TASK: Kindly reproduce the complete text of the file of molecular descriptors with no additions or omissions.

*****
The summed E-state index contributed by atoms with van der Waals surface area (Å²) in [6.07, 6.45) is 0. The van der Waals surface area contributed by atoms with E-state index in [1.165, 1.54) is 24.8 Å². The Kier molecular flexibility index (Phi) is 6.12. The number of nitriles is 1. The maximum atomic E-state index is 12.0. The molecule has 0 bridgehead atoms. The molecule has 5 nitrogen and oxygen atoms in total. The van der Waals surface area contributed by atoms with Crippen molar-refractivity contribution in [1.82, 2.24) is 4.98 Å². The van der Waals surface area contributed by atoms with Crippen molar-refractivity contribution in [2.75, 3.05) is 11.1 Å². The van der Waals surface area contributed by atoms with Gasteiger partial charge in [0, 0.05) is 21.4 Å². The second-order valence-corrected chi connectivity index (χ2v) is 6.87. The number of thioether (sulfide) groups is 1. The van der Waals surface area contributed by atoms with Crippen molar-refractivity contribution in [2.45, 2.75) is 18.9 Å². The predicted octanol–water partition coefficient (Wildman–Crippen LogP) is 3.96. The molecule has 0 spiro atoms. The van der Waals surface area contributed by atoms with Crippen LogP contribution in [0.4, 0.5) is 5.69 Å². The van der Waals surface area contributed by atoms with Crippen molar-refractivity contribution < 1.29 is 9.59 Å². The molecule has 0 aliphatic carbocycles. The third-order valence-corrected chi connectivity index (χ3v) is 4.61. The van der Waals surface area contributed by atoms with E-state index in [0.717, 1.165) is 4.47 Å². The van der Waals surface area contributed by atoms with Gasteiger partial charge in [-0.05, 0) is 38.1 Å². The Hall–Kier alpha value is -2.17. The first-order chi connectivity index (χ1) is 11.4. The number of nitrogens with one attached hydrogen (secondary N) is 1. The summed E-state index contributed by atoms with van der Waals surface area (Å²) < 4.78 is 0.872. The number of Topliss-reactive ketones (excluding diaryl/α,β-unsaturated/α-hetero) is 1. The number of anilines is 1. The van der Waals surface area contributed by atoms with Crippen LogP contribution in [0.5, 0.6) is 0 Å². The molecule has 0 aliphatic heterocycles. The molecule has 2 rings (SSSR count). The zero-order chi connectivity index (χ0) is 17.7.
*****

The summed E-state index contributed by atoms with van der Waals surface area (Å²) in [6.07, 6.45) is 0. The van der Waals surface area contributed by atoms with E-state index in [1.165, 1.54) is 24.8 Å². The Kier molecular flexibility index (Phi) is 6.12. The number of nitriles is 1. The maximum atomic E-state index is 12.0. The molecule has 0 bridgehead atoms. The molecule has 5 nitrogen and oxygen atoms in total. The van der Waals surface area contributed by atoms with Crippen molar-refractivity contribution in [1.82, 2.24) is 4.98 Å². The van der Waals surface area contributed by atoms with Crippen molar-refractivity contribution in [2.75, 3.05) is 11.1 Å². The van der Waals surface area contributed by atoms with Gasteiger partial charge in [0, 0.05) is 21.4 Å². The second-order valence-corrected chi connectivity index (χ2v) is 6.87. The number of thioether (sulfide) groups is 1. The van der Waals surface area contributed by atoms with Crippen molar-refractivity contribution in [2.45, 2.75) is 18.9 Å². The predicted octanol–water partition coefficient (Wildman–Crippen LogP) is 3.96. The molecule has 0 spiro atoms. The van der Waals surface area contributed by atoms with Crippen LogP contribution in [0.4, 0.5) is 5.69 Å². The van der Waals surface area contributed by atoms with Crippen molar-refractivity contribution < 1.29 is 9.59 Å². The molecule has 0 aliphatic carbocycles. The third-order valence-corrected chi connectivity index (χ3v) is 4.61. The van der Waals surface area contributed by atoms with E-state index in [0.717, 1.165) is 4.47 Å². The van der Waals surface area contributed by atoms with Gasteiger partial charge in [-0.05, 0) is 38.1 Å². The Hall–Kier alpha value is -2.17. The first-order chi connectivity index (χ1) is 11.4. The number of nitrogens with one attached hydrogen (secondary N) is 1. The summed E-state index contributed by atoms with van der Waals surface area (Å²) < 4.78 is 0.872. The number of Topliss-reactive ketones (excluding diaryl/α,β-unsaturated/α-hetero) is 1. The number of anilines is 1. The van der Waals surface area contributed by atoms with Crippen LogP contribution in [0.5, 0.6) is 0 Å². The molecule has 0 aliphatic heterocycles. The molecule has 2 rings (SSSR count). The zero-order chi connectivity index (χ0) is 17.7.